Kitty fight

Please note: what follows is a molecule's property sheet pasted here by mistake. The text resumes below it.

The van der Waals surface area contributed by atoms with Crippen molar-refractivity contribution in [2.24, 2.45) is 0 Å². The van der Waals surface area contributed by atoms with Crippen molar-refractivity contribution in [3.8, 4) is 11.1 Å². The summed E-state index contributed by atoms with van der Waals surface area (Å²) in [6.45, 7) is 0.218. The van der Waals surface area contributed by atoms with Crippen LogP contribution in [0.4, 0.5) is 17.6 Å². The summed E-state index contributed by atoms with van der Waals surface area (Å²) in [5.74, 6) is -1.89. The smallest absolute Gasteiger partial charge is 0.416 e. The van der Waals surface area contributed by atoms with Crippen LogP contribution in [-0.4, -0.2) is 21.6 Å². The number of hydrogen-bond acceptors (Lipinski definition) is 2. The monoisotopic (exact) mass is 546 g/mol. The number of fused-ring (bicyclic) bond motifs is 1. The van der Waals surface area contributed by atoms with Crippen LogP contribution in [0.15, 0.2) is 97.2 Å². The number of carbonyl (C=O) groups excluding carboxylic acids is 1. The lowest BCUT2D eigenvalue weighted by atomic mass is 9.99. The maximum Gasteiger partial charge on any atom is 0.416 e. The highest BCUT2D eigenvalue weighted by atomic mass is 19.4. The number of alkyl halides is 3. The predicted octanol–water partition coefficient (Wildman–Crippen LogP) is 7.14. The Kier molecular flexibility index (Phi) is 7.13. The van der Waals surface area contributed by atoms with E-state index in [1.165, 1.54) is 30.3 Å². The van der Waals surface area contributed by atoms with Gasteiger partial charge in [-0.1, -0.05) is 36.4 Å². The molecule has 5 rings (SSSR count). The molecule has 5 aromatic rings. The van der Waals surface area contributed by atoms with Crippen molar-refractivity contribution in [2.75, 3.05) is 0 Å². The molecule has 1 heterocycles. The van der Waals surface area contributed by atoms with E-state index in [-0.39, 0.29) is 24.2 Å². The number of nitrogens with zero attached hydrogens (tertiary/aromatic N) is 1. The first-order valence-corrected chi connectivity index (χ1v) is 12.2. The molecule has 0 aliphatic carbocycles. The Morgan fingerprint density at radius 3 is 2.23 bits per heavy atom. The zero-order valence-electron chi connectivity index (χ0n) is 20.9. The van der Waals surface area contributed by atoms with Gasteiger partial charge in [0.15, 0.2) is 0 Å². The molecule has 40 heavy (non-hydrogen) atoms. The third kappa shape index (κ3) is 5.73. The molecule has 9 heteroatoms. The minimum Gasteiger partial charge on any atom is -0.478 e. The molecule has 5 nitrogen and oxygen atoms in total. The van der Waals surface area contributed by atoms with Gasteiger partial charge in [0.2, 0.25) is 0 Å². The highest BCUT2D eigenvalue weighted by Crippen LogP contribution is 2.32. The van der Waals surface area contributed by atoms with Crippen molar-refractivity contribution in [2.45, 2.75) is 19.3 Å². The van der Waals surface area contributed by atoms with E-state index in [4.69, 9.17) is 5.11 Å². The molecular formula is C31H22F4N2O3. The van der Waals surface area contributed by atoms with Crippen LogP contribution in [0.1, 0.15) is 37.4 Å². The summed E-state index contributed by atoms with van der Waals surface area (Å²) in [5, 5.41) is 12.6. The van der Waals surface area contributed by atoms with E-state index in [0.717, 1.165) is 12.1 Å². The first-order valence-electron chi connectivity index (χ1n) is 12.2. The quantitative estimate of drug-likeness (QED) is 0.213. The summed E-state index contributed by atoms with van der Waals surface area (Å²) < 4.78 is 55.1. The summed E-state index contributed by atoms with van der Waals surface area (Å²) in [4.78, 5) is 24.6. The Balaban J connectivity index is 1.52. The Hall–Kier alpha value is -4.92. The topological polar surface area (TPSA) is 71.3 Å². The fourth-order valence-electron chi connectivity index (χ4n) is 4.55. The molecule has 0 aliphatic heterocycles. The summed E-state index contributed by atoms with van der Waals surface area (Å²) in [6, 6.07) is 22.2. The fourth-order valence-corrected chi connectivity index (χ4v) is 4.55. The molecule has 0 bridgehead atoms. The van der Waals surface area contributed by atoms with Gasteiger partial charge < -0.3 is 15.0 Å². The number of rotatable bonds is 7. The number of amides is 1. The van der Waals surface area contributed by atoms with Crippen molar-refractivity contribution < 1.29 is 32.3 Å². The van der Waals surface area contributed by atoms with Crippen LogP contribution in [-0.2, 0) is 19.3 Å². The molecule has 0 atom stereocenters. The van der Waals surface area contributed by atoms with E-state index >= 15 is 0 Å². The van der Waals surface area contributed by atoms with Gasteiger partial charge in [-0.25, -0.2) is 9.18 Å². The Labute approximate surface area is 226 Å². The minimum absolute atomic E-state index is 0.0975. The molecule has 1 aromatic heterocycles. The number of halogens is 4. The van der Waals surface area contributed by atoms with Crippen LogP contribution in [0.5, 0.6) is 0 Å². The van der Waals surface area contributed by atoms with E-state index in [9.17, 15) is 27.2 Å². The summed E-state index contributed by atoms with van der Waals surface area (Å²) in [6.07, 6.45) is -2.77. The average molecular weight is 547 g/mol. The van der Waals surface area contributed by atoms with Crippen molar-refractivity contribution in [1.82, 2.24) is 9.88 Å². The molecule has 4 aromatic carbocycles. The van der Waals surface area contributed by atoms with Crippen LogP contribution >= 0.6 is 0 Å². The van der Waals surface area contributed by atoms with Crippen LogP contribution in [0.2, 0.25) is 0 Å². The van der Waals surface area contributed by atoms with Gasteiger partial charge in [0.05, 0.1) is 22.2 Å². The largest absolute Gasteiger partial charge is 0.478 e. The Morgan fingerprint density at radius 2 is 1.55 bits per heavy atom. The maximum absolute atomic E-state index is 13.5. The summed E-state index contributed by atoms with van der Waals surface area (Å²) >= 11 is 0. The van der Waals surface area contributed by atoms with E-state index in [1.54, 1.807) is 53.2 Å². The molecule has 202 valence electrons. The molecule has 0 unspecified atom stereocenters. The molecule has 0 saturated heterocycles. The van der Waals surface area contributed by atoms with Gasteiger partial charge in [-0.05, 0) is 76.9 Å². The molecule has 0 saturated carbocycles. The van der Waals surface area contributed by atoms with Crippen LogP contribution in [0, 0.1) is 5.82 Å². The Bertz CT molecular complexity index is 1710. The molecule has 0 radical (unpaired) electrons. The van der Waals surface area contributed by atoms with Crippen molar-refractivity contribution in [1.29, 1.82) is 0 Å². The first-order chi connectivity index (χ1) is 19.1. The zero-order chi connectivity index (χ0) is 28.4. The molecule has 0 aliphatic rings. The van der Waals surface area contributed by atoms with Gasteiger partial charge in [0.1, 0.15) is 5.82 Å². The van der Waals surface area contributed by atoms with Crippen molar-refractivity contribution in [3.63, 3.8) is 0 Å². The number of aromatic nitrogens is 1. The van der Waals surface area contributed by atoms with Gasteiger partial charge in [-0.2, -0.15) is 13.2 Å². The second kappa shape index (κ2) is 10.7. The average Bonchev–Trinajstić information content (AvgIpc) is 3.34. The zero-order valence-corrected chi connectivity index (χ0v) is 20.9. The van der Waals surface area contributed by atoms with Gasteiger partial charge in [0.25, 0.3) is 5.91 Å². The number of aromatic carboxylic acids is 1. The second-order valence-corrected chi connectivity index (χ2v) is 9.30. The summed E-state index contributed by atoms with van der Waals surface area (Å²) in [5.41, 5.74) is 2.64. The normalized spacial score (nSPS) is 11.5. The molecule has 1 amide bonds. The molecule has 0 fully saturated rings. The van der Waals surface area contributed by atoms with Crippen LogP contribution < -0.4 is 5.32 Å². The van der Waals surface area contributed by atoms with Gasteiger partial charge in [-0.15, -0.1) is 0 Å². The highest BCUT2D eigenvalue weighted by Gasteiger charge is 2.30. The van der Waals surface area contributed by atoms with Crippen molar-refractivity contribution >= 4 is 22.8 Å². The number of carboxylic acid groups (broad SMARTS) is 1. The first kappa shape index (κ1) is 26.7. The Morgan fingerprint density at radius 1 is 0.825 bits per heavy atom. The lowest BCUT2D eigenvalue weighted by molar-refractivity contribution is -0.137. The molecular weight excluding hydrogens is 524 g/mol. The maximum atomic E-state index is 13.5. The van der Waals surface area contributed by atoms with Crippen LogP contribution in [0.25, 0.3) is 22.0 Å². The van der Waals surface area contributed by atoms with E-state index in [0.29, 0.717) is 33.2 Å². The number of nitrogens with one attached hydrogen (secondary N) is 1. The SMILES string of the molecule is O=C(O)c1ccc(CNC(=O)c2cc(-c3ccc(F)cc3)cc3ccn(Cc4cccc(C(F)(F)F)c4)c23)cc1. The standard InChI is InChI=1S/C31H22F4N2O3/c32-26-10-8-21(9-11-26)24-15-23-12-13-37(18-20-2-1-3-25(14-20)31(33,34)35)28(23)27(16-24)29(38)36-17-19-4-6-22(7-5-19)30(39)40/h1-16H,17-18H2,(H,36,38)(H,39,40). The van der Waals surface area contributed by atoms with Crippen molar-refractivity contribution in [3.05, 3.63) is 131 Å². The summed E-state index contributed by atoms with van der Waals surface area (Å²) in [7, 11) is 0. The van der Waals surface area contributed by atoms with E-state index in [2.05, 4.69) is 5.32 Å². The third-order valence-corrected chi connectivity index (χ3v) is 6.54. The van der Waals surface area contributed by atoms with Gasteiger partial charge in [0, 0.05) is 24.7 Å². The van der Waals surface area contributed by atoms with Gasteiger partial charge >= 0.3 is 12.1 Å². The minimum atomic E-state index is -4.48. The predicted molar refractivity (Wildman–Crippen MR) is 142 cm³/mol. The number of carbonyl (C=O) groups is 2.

The New York Times has an interesting little story about the cozy relationship between boutique stores and celebrity weeklies in today’s Thursday Styles. The Times describes how the system should work: Retailers pitch their celeb connections to the glossies, “the magazines, in turn, satisfy readers’ hunger for knowing how the stars shop, eat and live; the paparazzi sell pictures; the celebrities get exposure; and the retailer, of course, attracts shoppers.” But the balance has been thrown off by Frasier Ross, owner of Los Angeles boutique Kitson, who recently filed a lawsuit against Us Weekly for allegedly blackballing his store — for instance, running a picture of Evangeline Lilly at a party at the store last July that didn’t name Kitson as the site. Martin Kaplan, associate dean of the USC Annenberg School for Communication in L.A., tells the Times that the case shows how celebrity journalism “has been completely appropriated by marketing. If you just see the writing and the covers and the way swag is distributed to stars by merchants, the whole thing is a kind of free for all.” (N.Y. Times)

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